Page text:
The Immigrant's Journey

The journey to now

We all come from somewhere else. You might have to go a few generations back, but we are all immigrants. I try to imagine how they felt, these ancestors of mine. One branch came on a convict ship in 1792. Perhaps they considered themselves lucky to have left the grimness of Britain, maybe not. This family ended up in Tasmania and there’s a murky family legend of a bigamist great-great-great grandfather and involvement with a bushranging gang.

Several decades later, James McGill came from Scotland to the Victorian Goldfields to strike it rich. He didn’t make his fortune but was comfortably off. For the next few generations, his descendants lived a genteel life in Melbourne. They were shopkeepers, printers, and clerks. They went to church dances and played cricket and holidayed in Healesville. My paternal ancestors also had gold-fever; coming from Glasgow they settled at the foot of Mt Buninyong. They ended up living in South Gippsland via a stint in the western Riverina of NSW.

Cora Lynn store.jpg George Petrie
My grandfather’s store in Cora Lynn. Photo supplied by Koo Wee Rup Historical Society


The Mister (aka my husband) is an immigrant from the UK. His life has been one of moving from continent to continent. He was born in Iringa, a town perched on a cliff above the Little Ruaha River, in the highlands of Tanzania. The family returned to India when he was three and he spent several years living in Lakhanpore, a tiny village in Gujarat surrounded by rice fields.

Photo supplied by the Mistry family


At the age of six, he got on a plane and they all went to live in a red brick house in Manchester. His nomadic tendencies manifested in later life when he stayed in a series of shared student houses in Portsmouth, London, and Melbourne. Work took him to Hong Kong for a few years and finally there was the move back to Australia. And sometimes I look at him and marvel at the funny chain of events that brought us together; my convict ancestor’s rash idea of stealing a sheep in 1792, my  great-great-grandfathers leaving Scotland to take their chance on the Goldfields in the 1850s, and my father-in-law’s decision to emigrate to Enoch Powell’s England of the sixties. The end result is my family live on this island continent at the bottom of the world, and our children are Australian.


The common ground amongst this hotchpotch diaspora of all our forebears is that they saw the opportunity to make a better life for their children and they grabbed it with both hands.(with the possible exception of the convict ancestor)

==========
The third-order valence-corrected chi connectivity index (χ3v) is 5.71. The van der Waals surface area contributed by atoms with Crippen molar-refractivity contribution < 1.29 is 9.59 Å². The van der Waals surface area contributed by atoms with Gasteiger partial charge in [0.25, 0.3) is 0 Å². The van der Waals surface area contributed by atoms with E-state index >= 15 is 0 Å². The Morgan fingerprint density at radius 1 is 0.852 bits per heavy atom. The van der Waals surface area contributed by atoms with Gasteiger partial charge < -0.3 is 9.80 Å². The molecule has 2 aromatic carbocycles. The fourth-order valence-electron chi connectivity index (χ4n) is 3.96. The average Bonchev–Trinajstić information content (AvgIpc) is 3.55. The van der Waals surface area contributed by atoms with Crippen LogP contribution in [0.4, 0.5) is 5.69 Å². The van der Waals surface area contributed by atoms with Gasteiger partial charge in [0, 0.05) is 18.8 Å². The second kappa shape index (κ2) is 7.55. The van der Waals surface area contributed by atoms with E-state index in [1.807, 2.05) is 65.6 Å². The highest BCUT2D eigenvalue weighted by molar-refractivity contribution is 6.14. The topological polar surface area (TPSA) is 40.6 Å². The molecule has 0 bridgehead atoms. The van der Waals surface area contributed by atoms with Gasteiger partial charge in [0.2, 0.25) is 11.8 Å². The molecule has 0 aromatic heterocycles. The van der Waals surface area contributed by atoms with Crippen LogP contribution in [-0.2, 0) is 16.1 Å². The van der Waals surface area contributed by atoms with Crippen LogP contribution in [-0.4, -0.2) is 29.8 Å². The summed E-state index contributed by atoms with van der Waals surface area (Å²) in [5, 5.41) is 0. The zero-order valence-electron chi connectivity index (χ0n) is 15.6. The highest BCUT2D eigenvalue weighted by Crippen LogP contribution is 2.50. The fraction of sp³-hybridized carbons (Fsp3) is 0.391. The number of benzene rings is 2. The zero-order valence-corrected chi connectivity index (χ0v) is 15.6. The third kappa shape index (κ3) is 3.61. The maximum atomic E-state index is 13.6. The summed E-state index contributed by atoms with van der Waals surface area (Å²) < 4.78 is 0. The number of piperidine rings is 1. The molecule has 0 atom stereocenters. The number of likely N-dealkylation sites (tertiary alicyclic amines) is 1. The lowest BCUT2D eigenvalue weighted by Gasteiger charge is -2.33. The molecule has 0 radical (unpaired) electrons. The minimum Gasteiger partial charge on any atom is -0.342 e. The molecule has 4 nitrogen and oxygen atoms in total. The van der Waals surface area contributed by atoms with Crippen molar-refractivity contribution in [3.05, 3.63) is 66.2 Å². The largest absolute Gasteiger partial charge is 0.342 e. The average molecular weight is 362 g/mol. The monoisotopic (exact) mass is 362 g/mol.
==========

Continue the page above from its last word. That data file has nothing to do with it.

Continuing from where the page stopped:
All this was running through my head the other night when the Mister and I went to a community dinner for The Welcome Dinner Project. I was unsure  about what to expect when we walked into the small hall in Reservoir.

The Welcome Dinner Project brings together newly arrived and established Australians in local homes to share food and stories. It is pot-luck style with facilitator volunteers leading proceedings. The project took off in NSW and has spread throughout Australia, tapping into people’s generosity and willingness to connect. Most dinners are held in private homes, and some, like the one we attended, are in local community centres.

The proceedings began with an address by State Coordinator, Rachel Clark; a Welcome to Country from Aunty Di Kerr; and finally, a call to prayer from Iman Abdul-Rahman.

People strolled around the tables looking at the platters of food. Our table held an eclectic mix of dishes; Irish, Indian, and American style BBQ; two types of dhal, Persian-style rice, a veggie curry, soda bread, date scones and a lemon meringue pie.

We were asked by our table facilitator, David, to introduce our food. Dilnaz is originally from India, but her roots are far back in Persia, and for that reason, she made Persian style dhal and rice. Michelle, the maker of the soda bread, said that her bread was as close to her grandmother’s recipe as she could get. ‘The Mister’ cooked Gujarati spiced cabbage and potatoes and dhal. David whipped up a French style tart not because he is French, but because of his love of French food.


Darebin Welcome Dinner iftar - June 2017
Photo supplied by The Welcome Dinner Project


Although sharing of the food was not mandatory, we were encouraged to do so. People were eager to try the unfamiliar and were questioning unusual flavours and quizzing one another about ingredients. And that was just our table. Around the room, people were coming together to celebrate diversity, forge friendships and develop a sense of community simply by sitting down and sharing food.

Halfway through our dinner, we were encouraged to swap tables and connect with others and try some of their food. This was like culinary speed dating but with no awkwardness, because talking about food, the ingredients, and its origins comes naturally to most people.

I reconnected with Jackie, a classmate from a course I took years ago. I chatted to a lady about reading and we discovered we had the love of an author in common. My husband found that Dilnaz came from a village in the same part of Gujarat as his family. We spent so much time chatting that we didn’t take any photos of the food.

Out of these dinners, a friendship may begin, an idea exchanged or an attitude could shift. A low-key dinner eaten from paper plates at a community centre in Melbourne may have a much more far-reaching effect at the grassroots level than any government think tank.

If you’d like to get involved with The Welcome Dinner Project, visit





3 thoughts on “The journey to now

  1. A really interesting piece Erica. We all benefit by remembering our roots and welcoming other cultures into our lives. It all adds to the richness of the lives we are living today.


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